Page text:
Competing is 3-gun is fun, challenging and expensive. In my family, with three of us involved in the sport, the bills really add up. For those planning on getting involved in competing try budgeting your money wisely, and save a penny here and there with these tips. Let’s look at the 3 main categories of expenses for matches; gear, travel, and match fees.
Having all the gear to shoot 3-gun sure makes competing a lot easier, but not completely necessary. If you do the research, you can find ways to get gear at a discount. Many 3-gunners update their gear frequently or win items off the prize table they can’t use. It never hurts to ask the prize recipient at the match if she is willing to sell any items. If you like shopping online, you may want to search brianenos.com or AR-15.com forum classifieds. Also, for those on Facebook you can write your wanted ad or see what others have for sale. Visit 3 Fun Gear Yard Sale or just ask around for other Facebook groups.
When buying your guns don’t feel you have to go all out to start. If you can that’s great, but you’d be amazed at what you can find used to meet the need. When buying new guns, do research and make sound purchases. Shop around, ask friends who have already purchased or post questions on Facebook. Then, sift through all the information you’ve been bombarded with and make your choice.
Flights, hotels and meals can make the cost of a match sky rocket. When flying, travel light. Your guns will take up at least one checked bag so you will need another to hold your clothing and gear. Also, leave room in your carry-on to put items from your checked luggage that may go over the weight limit. Whenever possible we try to fly Southwest. They are a gun friendly and the first two checked bags are free.
Hotel prices vary greatly. Always look for discounts; NRA Member Benefits, AAA, Military, etc. You might also try a bed and breakfast or places like Airbnb where you can rent a room or even a house. When traveling alone save money with a roommate and consider sharing a rental car.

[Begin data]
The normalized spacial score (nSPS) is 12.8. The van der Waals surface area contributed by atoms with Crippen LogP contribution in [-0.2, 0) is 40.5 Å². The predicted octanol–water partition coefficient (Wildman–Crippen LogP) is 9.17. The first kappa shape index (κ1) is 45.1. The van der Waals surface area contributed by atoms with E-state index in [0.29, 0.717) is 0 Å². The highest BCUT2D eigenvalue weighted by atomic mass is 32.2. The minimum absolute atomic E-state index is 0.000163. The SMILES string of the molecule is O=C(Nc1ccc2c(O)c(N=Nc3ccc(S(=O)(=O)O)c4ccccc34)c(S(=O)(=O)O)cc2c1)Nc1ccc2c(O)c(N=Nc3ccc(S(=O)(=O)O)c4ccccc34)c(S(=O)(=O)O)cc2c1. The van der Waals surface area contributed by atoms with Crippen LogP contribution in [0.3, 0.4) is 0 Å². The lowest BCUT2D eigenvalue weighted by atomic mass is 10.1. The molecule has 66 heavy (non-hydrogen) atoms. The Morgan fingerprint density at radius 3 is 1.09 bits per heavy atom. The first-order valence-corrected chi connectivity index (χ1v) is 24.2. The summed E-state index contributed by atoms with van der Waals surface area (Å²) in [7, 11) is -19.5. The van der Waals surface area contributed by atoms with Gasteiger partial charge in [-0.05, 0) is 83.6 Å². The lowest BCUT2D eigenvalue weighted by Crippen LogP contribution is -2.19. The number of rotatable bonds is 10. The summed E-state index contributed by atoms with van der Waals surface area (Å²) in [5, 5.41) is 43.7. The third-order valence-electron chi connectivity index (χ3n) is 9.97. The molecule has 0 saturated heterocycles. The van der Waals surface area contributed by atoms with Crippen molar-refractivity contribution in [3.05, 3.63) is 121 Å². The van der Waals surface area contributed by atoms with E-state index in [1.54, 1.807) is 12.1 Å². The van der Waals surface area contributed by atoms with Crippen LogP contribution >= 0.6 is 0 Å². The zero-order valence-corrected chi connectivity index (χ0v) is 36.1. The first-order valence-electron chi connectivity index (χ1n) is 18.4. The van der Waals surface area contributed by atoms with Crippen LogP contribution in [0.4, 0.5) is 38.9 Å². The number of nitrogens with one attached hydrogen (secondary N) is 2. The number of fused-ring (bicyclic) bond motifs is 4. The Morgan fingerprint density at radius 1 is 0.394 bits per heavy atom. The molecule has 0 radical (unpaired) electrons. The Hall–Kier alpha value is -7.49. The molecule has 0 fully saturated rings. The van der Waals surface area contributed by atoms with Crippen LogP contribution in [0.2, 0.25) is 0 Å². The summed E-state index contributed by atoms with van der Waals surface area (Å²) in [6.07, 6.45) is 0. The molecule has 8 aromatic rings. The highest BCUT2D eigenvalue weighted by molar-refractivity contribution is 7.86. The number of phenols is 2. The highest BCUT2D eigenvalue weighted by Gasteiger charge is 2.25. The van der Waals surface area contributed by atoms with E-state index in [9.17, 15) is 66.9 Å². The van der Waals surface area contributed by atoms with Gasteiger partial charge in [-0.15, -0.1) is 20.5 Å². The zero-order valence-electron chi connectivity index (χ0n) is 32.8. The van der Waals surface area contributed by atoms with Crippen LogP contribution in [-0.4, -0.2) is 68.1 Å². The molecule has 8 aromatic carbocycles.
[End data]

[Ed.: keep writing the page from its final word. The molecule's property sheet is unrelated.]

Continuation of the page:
Eating every meal out may be convenient, but the cost and food choices can make a huge dent in a budget. Try to find a hotel that includes a breakfast and factor in the cost. Although it may cost a little extra, saving money on breakfast (and perhaps packing up a few snacks for later) may be worth it. Quite often you’ll need to leave for the match before it’s served. If you ask the evening before, the staff will usually pack a breakfast for you. For lunch, hit a local grocery store and pack healthy foods to snack on during the day.
Volunteer to work at a match and you not only get your match fee covered but you will learn a ton. You may even get your hotel and meals included. You can volunteer for numerous positions if you ask early enough; range officer, sponsorship coordinator, social media marketing, writing press releases, photographer, or working registration and prize table. As soon as they announce the match, contact the match director and let him know you’re available.
A Few More Practical Tips
- Buy ammunition in bulk and when it’s on sale.
- Don’t go to war with long range targets. Chances are the penalty for the miss is less than the time it will take you to fire that, “One More Shot!” You’re not just burning up the clock, but ammunition too.
- Save brass when you can to sell or reload.
The best resources are the people currently competing. Ask, ask, ask! You never know who needs a roommate, when people are carpooling and what others may be willing to sell. Go for it!!!